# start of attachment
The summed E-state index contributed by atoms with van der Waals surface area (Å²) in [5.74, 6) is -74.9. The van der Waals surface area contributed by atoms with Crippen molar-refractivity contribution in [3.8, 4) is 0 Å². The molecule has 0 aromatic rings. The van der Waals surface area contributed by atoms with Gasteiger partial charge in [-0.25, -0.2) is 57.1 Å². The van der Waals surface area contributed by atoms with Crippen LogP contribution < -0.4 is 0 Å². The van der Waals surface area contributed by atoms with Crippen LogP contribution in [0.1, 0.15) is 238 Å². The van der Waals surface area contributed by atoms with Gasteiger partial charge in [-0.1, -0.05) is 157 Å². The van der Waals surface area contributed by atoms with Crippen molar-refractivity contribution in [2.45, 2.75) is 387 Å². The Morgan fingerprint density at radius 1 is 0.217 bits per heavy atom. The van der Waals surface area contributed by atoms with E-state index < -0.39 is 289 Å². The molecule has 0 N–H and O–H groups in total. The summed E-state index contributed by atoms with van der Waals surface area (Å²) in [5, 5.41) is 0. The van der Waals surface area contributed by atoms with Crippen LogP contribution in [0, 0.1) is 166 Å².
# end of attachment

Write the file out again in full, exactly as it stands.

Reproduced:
The summed E-state index contributed by atoms with van der Waals surface area (Å²) in [5.74, 6) is -74.9. The van der Waals surface area contributed by atoms with Crippen molar-refractivity contribution in [3.8, 4) is 0 Å². The molecule has 0 aromatic rings. The van der Waals surface area contributed by atoms with Gasteiger partial charge in [-0.25, -0.2) is 57.1 Å². The van der Waals surface area contributed by atoms with Crippen LogP contribution < -0.4 is 0 Å². The van der Waals surface area contributed by atoms with Crippen LogP contribution in [0.1, 0.15) is 238 Å². The van der Waals surface area contributed by atoms with Gasteiger partial charge in [-0.1, -0.05) is 157 Å². The van der Waals surface area contributed by atoms with Crippen molar-refractivity contribution in [2.45, 2.75) is 387 Å². The Morgan fingerprint density at radius 1 is 0.217 bits per heavy atom. The van der Waals surface area contributed by atoms with E-state index < -0.39 is 289 Å². The molecule has 0 N–H and O–H groups in total. The summed E-state index contributed by atoms with van der Waals surface area (Å²) in [5, 5.41) is 0. The van der Waals surface area contributed by atoms with Crippen LogP contribution in [0, 0.1) is 166 Å².